To ask Her Majesty’s Government whether they plan to intervene to save work from the collection of Graham Ovenden, including work by Pierre Louys and others, from destruction following the ruling made at Hammersmith Magistrates’ Court on 13 October.
My Lords, this Question relates to a specific judicial matter. The Government have no power to intervene in the courts. However, for clarity, this decision relates to the public art collection of a convicted paedophile, which involves images that directly depict the sexual abuse of children. This does not affect the works of art of any public gallery or museum.
My Lords, apart from the potential fate of the art itself, does the Minister agree that this unprecedented judgment has disturbing and huge implications for the protection of other work in the country—for instance, the Warren cup in the British Museum—as well as for the freedom of expression of many contemporary artists? Where is the consistency of this judgment in relation to others? Please will the Minister place a list of the art ordered to be destroyed, and the judgment, in the Library of the House as soon as possible?
The Government will definitely place a list of the art to be destroyed by this judgment in the Library as soon as possible. Sexually explicit art and its creation by artists in this country are not put at risk by this judgment. The judge in this case took into account the fact that this private collection features sexually abusive images, which in England and Wales it is a criminal offence to possess.
My Lords, I heard what the Minister said, but as a matter of principle is it not surprising that a district judge can make absolute moral and aesthetic judgments of this kind involving the destruction of artworks, some of which are more than 100 years old? Is not a much better solution to this to limit display rather than to destroy these works of art? Are we not confusing the artist with the art involved?
My Lords, this case relates to the artist’s private collection. The trustees of the Tate decided no longer to display this art because some of the victims could have been part of the art display, so crime scenes would have been on display in the Tate. There is a statement about that. This case relates to the individual collection. The only person who can appeal is the convicted criminal.
My Lords, there are 21 days for this appeal to be heard; therefore there is time to explore further some of the issues raised here. Are the Government really saying that it is all right to criticise totalitarian regimes elsewhere for destroying art but we are not prepared to take action within ourselves? What happened to our recollections of the Lady Chatterley case? What about the OZ prosecutions? Are there not lessons to be learned about civilised societies and the way they operate? I appeal to the Minister to call a meeting of interested parties in this House to see what options there are to try to rescue the art, accepting that the case of the artist must be left alone.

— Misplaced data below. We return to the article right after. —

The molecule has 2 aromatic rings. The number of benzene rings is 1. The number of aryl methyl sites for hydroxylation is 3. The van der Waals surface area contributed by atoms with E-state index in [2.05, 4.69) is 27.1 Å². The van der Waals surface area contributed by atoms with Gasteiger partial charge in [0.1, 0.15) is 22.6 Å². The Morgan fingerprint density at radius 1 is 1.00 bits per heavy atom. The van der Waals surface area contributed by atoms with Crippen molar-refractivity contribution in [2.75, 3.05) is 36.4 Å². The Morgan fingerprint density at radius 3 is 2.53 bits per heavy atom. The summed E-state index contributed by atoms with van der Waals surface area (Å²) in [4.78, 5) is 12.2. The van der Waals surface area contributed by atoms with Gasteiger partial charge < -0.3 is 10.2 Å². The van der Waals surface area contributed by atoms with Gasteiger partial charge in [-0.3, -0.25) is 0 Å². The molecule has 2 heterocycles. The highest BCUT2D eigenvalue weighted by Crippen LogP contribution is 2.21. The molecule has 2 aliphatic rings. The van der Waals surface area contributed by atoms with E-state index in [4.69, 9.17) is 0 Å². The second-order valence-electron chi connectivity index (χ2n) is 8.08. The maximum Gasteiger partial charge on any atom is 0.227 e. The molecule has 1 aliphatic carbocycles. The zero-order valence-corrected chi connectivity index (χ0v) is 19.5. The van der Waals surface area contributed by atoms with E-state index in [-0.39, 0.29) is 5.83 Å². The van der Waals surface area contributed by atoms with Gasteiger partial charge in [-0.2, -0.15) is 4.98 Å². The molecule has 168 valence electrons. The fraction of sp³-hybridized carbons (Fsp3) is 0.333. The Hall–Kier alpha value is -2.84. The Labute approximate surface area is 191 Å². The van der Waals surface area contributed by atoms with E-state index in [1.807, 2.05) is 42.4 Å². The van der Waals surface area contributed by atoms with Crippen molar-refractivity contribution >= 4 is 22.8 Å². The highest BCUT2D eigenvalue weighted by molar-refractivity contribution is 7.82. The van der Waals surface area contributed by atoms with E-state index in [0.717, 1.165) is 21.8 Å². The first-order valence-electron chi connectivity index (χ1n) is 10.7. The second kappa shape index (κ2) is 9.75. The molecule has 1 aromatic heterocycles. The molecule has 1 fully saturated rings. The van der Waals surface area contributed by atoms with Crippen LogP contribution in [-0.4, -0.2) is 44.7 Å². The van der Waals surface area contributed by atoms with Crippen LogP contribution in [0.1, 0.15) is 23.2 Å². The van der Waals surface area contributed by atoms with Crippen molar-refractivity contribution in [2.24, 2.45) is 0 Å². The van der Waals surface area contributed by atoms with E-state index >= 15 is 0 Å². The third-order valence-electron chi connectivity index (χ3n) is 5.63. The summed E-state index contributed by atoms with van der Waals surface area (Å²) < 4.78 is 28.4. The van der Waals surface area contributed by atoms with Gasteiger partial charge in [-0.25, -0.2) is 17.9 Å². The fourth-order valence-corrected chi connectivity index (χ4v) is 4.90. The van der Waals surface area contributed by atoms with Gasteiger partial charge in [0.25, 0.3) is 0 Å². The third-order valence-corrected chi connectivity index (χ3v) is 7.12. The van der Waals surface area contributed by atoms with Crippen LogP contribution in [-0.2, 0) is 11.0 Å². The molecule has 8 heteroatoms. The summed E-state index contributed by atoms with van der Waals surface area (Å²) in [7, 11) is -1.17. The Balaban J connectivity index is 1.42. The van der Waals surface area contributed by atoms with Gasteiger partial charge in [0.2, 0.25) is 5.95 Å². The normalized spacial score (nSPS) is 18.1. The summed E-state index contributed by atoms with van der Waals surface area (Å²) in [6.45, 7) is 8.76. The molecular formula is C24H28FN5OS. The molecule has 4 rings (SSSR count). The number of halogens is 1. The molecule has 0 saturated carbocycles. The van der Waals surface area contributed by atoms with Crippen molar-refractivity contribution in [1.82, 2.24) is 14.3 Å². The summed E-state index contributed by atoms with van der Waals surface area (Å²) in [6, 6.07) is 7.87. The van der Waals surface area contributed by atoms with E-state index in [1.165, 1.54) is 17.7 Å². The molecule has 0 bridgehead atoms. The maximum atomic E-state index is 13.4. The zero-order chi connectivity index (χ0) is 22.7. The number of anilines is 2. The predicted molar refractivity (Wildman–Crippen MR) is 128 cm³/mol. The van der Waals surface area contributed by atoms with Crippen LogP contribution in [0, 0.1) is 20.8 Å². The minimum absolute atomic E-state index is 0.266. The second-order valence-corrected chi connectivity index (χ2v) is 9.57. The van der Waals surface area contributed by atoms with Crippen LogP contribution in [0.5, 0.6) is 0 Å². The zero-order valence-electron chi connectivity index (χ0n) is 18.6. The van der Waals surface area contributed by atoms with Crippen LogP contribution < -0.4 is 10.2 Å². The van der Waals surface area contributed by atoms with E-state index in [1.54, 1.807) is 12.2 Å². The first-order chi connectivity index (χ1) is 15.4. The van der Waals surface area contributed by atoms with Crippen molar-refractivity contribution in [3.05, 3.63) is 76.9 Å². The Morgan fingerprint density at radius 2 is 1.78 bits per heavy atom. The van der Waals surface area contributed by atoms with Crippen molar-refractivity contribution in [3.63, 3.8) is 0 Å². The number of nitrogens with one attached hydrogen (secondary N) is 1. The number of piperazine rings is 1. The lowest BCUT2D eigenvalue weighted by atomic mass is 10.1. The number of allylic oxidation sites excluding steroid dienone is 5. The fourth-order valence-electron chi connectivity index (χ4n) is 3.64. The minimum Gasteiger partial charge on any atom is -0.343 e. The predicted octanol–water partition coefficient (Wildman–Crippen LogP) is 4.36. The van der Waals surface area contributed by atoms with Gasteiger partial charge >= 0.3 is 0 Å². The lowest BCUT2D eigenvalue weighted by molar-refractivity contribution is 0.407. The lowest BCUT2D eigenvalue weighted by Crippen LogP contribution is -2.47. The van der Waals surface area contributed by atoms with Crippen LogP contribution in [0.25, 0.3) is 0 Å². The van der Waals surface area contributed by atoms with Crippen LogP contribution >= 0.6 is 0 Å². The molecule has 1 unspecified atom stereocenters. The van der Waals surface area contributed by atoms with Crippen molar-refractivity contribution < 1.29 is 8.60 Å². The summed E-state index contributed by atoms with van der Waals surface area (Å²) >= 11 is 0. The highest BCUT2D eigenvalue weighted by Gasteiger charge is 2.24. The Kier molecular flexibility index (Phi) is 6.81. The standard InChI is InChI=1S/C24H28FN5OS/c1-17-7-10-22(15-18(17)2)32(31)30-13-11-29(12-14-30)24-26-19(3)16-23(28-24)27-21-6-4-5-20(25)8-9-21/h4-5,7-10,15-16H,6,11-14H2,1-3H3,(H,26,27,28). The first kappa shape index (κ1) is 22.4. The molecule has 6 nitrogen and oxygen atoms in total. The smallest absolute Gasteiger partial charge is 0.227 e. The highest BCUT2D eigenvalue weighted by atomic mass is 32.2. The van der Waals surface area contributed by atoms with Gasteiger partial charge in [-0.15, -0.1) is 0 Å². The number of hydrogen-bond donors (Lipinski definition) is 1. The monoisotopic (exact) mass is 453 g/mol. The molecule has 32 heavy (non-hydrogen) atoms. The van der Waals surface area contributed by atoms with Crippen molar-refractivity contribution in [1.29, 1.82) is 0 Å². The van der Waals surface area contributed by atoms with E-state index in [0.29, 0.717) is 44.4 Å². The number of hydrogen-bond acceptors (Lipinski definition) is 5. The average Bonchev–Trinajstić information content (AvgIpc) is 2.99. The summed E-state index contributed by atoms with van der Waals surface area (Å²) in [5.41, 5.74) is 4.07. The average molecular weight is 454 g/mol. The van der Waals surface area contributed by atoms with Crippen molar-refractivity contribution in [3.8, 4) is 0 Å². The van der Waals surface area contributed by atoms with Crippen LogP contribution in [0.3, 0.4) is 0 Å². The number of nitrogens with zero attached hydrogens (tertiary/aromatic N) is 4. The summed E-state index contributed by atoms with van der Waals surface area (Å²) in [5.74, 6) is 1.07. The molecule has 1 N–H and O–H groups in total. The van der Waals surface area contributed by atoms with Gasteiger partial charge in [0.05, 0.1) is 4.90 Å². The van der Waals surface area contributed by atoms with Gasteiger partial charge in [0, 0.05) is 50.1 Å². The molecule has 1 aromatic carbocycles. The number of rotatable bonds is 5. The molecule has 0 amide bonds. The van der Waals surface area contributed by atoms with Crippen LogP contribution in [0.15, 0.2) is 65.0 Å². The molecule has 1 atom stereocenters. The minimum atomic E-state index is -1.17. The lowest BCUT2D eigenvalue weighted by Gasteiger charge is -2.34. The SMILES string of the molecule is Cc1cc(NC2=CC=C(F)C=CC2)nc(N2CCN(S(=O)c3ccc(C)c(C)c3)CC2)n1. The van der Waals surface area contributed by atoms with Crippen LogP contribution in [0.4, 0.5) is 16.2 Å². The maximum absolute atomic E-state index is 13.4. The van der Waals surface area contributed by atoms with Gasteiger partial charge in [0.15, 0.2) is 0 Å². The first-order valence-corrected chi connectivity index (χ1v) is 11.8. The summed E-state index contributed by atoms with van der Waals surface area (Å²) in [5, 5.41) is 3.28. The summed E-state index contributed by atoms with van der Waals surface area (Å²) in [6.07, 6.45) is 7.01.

I would be happy to call a group to address this issue. In this case, it is up to the individual to appeal the judge’s decision; I understand that the judicial process is for him to make that decision. If there is some way that an interested party could encourage him to make that decision, that would be the route I would suggest.
My Lords, I endorse what has been said about this matter of principle. The aesthetics of this country and its art cannot be determined by the magistracy. This is an important decision of principle regardless of what is in this collection. The collection does not have to go on display; it simply does not have to be destroyed. Do not forget that the magistracy ordered the seizure of paintings by DH Lawrence which are now collected and are of great value everywhere.
I agree that the optics of this are concerning. I think the best route forward is to convene a group and to come up with a creative solution, as the noble Lord suggested, because the Government cannot intervene in the judicial process. We need another route in order to protect and save the art. There are works of art in this collection that relate specifically to individuals and are child sexual abuse images. Noble Lords will agree that they should definitely be destroyed.